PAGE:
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Old 02-24-2015, 09:20 AM   #21
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My mother used to bake a cake that called for sour milk and she used the vinegar in it, but I never thought about that with buttermilk. Good idea. I bought a fresh carton on plain yogurt yesterday and am planning to use that for now.

Thanks
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Old 02-24-2015, 11:20 AM   #22
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I just finished baking four chicken leg quarters this morning, and they are fall-off-the-bone tender and very moist. I used NOTHING on nor with them. In other words I baked them directly out of the grocery store package.
I had placed them in the refrigerator yesterday morning, but they were still partially frozen.
Placing them skin side up onto a wire rack on a cookie sheet, and put them into an oven set at 325F. Set the timer for 30 minutes. At the sound of the timer, flip the leg quarters, set the oven temperature to 450F and start the timer for another 30 minutes. At the sound of the timer, flip the leg quarters for the third time. They should be skin side up. Bake at the same 450F for a final 30 minutes (90 minutes total). Remove from the oven and let cool untouched for about 20 minutes. Checking with a digital thermometer, the thigh should reach about 200F.
Serve your perfectly baked chicken.
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Old 02-24-2015, 12:34 PM   #23
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CarolPa, Buttermilk pancakes are great too.
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Old 02-24-2015, 04:50 PM   #24
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Quote:
Originally Posted by CharlieD View Post
CarolPa, Buttermilk pancakes are great too.
Over here scones used to be made with buttermilk or sour milk but yoghourt is easier to find and has equally good results. I would happily substitute yoghourt for buttermilk in any recipe.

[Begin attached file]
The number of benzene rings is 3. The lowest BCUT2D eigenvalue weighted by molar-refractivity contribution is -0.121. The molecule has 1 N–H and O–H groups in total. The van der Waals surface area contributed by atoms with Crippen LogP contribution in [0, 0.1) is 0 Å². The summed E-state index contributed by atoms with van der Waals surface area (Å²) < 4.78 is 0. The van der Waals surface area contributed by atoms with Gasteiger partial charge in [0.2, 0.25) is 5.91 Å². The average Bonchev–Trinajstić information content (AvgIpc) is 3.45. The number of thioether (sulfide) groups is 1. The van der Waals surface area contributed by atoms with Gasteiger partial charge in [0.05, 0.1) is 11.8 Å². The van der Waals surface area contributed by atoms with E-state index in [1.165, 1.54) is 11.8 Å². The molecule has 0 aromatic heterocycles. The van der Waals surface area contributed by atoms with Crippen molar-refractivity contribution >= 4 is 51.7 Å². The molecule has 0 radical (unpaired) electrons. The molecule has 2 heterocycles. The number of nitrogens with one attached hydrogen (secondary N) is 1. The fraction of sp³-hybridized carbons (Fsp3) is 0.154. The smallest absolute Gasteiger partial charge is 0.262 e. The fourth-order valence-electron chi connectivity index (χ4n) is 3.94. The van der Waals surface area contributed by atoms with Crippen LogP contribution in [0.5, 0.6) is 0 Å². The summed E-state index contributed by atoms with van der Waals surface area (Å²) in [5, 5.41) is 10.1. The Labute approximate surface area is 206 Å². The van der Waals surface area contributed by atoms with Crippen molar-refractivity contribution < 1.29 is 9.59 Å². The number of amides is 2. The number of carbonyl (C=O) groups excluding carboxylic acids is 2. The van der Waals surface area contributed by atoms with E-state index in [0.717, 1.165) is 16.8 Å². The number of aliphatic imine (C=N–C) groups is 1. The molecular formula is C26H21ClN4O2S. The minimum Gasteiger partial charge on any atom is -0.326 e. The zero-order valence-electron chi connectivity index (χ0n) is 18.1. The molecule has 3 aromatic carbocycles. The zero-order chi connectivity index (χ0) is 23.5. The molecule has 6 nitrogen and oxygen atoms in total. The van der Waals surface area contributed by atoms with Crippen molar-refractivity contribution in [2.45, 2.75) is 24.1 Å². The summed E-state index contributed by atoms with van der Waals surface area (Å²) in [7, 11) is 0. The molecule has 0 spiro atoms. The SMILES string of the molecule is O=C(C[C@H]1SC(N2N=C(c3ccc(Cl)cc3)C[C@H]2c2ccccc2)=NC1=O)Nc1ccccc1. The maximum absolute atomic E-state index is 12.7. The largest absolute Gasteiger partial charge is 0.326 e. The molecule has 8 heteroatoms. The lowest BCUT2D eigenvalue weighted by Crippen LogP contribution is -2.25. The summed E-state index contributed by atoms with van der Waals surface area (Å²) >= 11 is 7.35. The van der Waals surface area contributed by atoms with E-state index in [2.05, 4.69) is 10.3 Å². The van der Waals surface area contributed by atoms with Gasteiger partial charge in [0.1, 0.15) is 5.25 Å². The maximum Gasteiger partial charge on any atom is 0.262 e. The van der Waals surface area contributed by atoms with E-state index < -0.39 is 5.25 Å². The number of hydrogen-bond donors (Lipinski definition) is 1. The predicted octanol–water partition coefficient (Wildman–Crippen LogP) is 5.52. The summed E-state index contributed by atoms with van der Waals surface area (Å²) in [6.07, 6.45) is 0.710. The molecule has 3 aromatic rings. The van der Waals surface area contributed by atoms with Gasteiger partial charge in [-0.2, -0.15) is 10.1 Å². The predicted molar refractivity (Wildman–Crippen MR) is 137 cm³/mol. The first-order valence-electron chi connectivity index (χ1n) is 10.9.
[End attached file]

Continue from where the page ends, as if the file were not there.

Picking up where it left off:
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Old 02-26-2015, 11:50 PM   #25
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I was watching PBS's show Cook's Kitchen last night and they made some chicken Parmesan. The cook sprinkled a liberal amount of kosher salt over the filleted boneless chicken breasts to be fried in panko and cheese , to soften up the fillet breast meat. After 20 minutes, she paper toweled off the moisture that had collected and put the coated fillets in hot oil. I guess a coating of salt for 20 minutes before frying chicken fillets does good things. (?)
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Old 02-27-2015, 07:15 AM   #26
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I made home made chicken fingers a couple nights back. I simply deboned breast half, and a thigh. I sliced the chicken into strips. I lightly salted it, dipped it in egg wash, then into a zipper bag with seasoned flour. I let it hang out in the bag for about five minutes, giving the flour a chance to glue itself to the meat. After that, the meat was removed, a piece at a time, bounced against my fingers to remove excess flour, and placed into 360' oil for deep frying. By the time the coating was lightly browned, the chicken was cooked through, but not overcooked at all. It was so tender and juicy that you would swear you'd had an expert in the kitchen. But it was just me.

I still maintain that you don't need to do much with chicken to get it tender and succulent, other than cook it to the correct temperature. This has been true for me with fried chicken, chicken fingers, barbecued chicken, grilled chicken, roasted whole chicken, tempura chicken, panko coated chicken, etc. Oh, and choose a fryer. It's a young chicken that hasn't yet had a chance to toughen up. Roasters tend to be older hens that are made for stewing, long roasting, and soups. They are larger, and can be tough if cooked quickly.

Marinades are acidic. Acids cause muscle fibers to tighten up, resulting in a tougher outer surface. The marinade doesn't flavor the inner meat, just its surface. A brine contains no acidic ingredients, and will flavor the meat all the way through. A proper brine can also tenderize meat.

There are enzymes in milk and dairy products that will help break down muscle tissue, rendering the proteins more tender. I use milk sometimes to help tenderize lean pork, or chicken. Raw pineapple (not cooked or canned) will also tenderize meat, as will papaya, and kiwi.

The things I post are proven methods, that I have learned from others, or by experimentation, and are used in my kitchen every day. When I don't know something, I ask, try the answers I get, and use the techniques that work. Then, when I'm satisfied that I can duplicate the results every time, I share them with anyone and everyone.

Hope this helps.

Seeeeeeeya; Chief Longwind of the North
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